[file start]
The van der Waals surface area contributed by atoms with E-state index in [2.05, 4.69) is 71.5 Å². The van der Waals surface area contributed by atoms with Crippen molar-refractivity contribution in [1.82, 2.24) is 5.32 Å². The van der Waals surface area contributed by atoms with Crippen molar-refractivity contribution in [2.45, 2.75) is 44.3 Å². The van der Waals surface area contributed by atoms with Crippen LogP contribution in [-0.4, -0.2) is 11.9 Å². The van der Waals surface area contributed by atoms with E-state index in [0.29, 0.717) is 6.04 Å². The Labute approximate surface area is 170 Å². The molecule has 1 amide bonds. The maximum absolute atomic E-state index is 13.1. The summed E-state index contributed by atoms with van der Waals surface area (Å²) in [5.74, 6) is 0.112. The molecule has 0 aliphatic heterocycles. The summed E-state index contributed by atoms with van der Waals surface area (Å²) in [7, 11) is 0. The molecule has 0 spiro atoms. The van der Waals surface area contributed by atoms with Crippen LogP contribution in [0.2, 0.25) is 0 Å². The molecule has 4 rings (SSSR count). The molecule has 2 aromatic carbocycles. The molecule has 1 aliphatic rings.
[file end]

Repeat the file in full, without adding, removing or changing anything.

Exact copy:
The van der Waals surface area contributed by atoms with E-state index in [2.05, 4.69) is 71.5 Å². The van der Waals surface area contributed by atoms with Crippen molar-refractivity contribution in [1.82, 2.24) is 5.32 Å². The van der Waals surface area contributed by atoms with Crippen molar-refractivity contribution in [2.45, 2.75) is 44.3 Å². The van der Waals surface area contributed by atoms with Crippen LogP contribution in [-0.4, -0.2) is 11.9 Å². The van der Waals surface area contributed by atoms with E-state index in [0.29, 0.717) is 6.04 Å². The Labute approximate surface area is 170 Å². The molecule has 1 amide bonds. The maximum absolute atomic E-state index is 13.1. The summed E-state index contributed by atoms with van der Waals surface area (Å²) in [5.74, 6) is 0.112. The molecule has 0 aliphatic heterocycles. The summed E-state index contributed by atoms with van der Waals surface area (Å²) in [7, 11) is 0. The molecule has 0 spiro atoms. The van der Waals surface area contributed by atoms with Crippen LogP contribution in [0.2, 0.25) is 0 Å². The molecule has 4 rings (SSSR count). The molecule has 2 aromatic carbocycles. The molecule has 1 aliphatic rings.